Many Canadians support non-profit organisations through Charitable Contributions. But as a business owner, which is the most tax-efficient way to donate? Through your corporation or personally? The answer, like most tax questions, is: It depends!
Let’s look at a scenario of a company with $80,000 in net income and a target $5,000 donation. For the sake of this example we are assuming that this is a Corporation (not a Sole Proprietor – see below), all income is active business income eligible for the Small Business Deduction, the owner is receiving remuneration exclusively by dividend, company is distributing all available bet income to the owner and has no other income or deductions. I am using 2019 Ontario tax rates.
Generally speaking, it is better to take the full dividend and make the donation personally. Doing this you will get an effective tax reduction worth $2044 on your personal return for the $5000 donation.
If we made this donation from the company this will reduce the corporate tax, your available dividend will reduce, and therefore your personal income tax on the dividend will reduce but you will lose the 40% personal donation tax credit. Overall you will receive a tax reduction of $1,531 – $513 less than if you paid it yourself.
However, there are some advantages to this second approach. If you have income tested benefits (including OSAP student grants for your children) then paying the donation from the corporation and reducing your personal dividend will result in a lower income.
Salary instead of dividend
If you are drawing a payroll salary instead of a dividend then there is a slight advantage ($87) to paying the donation in the corporation and reducing your salary accordingly. If your income is lower (beneath the CPP cap) then there is a much greater benefit as you can reduce the CPP contributions on your salary both for your contribution and the employer contribution – this could be a benefit of up to $510. However, the corporation must have taxable income of a third MORE than the amount of the donation. In this example, the corporation must have net taxable income (before the donation) of $6667. This means that after the donation is deducted tax will still have to be paid on $1667 (approx. $200). Therefore this strategy only works when the company isn’t fully distributing all of it’s income, but in this situation it is less likely that you would be reducing your salary to compensate and therefore the tax advantage is not as strong.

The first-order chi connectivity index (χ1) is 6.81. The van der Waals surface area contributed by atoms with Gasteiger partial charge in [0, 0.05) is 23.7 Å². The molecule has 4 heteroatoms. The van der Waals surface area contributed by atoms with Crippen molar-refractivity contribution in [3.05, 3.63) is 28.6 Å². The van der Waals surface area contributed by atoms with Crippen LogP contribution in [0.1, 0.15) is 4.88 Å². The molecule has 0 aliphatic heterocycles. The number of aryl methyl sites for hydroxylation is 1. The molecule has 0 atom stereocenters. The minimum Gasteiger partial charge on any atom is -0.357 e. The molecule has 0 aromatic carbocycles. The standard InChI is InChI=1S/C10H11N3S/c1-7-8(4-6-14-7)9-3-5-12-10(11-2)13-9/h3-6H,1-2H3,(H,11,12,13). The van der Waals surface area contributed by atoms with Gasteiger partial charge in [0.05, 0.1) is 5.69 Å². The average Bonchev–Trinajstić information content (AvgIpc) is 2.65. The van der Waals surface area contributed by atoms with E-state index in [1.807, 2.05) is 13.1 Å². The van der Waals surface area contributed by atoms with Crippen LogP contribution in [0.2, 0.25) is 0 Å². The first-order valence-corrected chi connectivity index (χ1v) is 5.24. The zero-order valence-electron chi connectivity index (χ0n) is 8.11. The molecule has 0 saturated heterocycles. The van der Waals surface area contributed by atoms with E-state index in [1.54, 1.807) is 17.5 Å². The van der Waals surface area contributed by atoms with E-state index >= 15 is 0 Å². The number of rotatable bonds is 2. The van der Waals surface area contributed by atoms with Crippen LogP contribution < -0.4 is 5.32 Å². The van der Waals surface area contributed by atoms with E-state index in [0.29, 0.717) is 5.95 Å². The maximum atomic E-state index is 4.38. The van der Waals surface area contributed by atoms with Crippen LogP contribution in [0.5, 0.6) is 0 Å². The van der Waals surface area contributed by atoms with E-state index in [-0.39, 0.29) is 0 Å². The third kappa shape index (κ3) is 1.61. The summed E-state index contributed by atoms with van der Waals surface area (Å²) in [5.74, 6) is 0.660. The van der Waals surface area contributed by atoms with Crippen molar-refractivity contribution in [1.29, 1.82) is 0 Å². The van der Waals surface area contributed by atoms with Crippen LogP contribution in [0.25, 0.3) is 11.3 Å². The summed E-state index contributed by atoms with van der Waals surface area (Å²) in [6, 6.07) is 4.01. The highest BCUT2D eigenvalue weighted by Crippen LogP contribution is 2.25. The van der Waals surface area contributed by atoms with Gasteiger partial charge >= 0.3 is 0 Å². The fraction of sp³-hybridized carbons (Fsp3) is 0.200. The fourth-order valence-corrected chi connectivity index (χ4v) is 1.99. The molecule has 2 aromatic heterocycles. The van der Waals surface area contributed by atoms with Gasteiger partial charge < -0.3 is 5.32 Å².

Note that drawing a salary usually results in a lower taxable income, but subjects you to CPP.
If a corporation has income taxed at higher than the CCPC rate it MAY be more beneficial to pay the donation in the corporation (but a more detailed analysis is recommended to clarify the unique circumstances).
Sole Proprietors (who report their income on form 2125 of their T1) can’t deduct charitable donations as business expenses. They can only claim them as tax credits like all other individuals.
Donations to US 501(c)(3) charities can only be claimed if you have US source income. If your business has clients in the US then this may easier to justify through the corporation than against your personal return (where your only US source income is likely to be US dividends or capital gains).
Corporations with non-calendar financial years are not bound by the traditional Dec 31 deadline. You can make donations at any time (as usual). To be eligible it must be sent to the charity on or before your financial year end (better if it is received by that date).
The rules work quite differently in the US. Make sure that anything you read is applies to your location!
As with all such commentary, this is not tax advice. In this article we are analyzing a single question and not factoring in all the possible factors that may affect your personal tax situation. Please consult your tax professional for advice specific to your situation.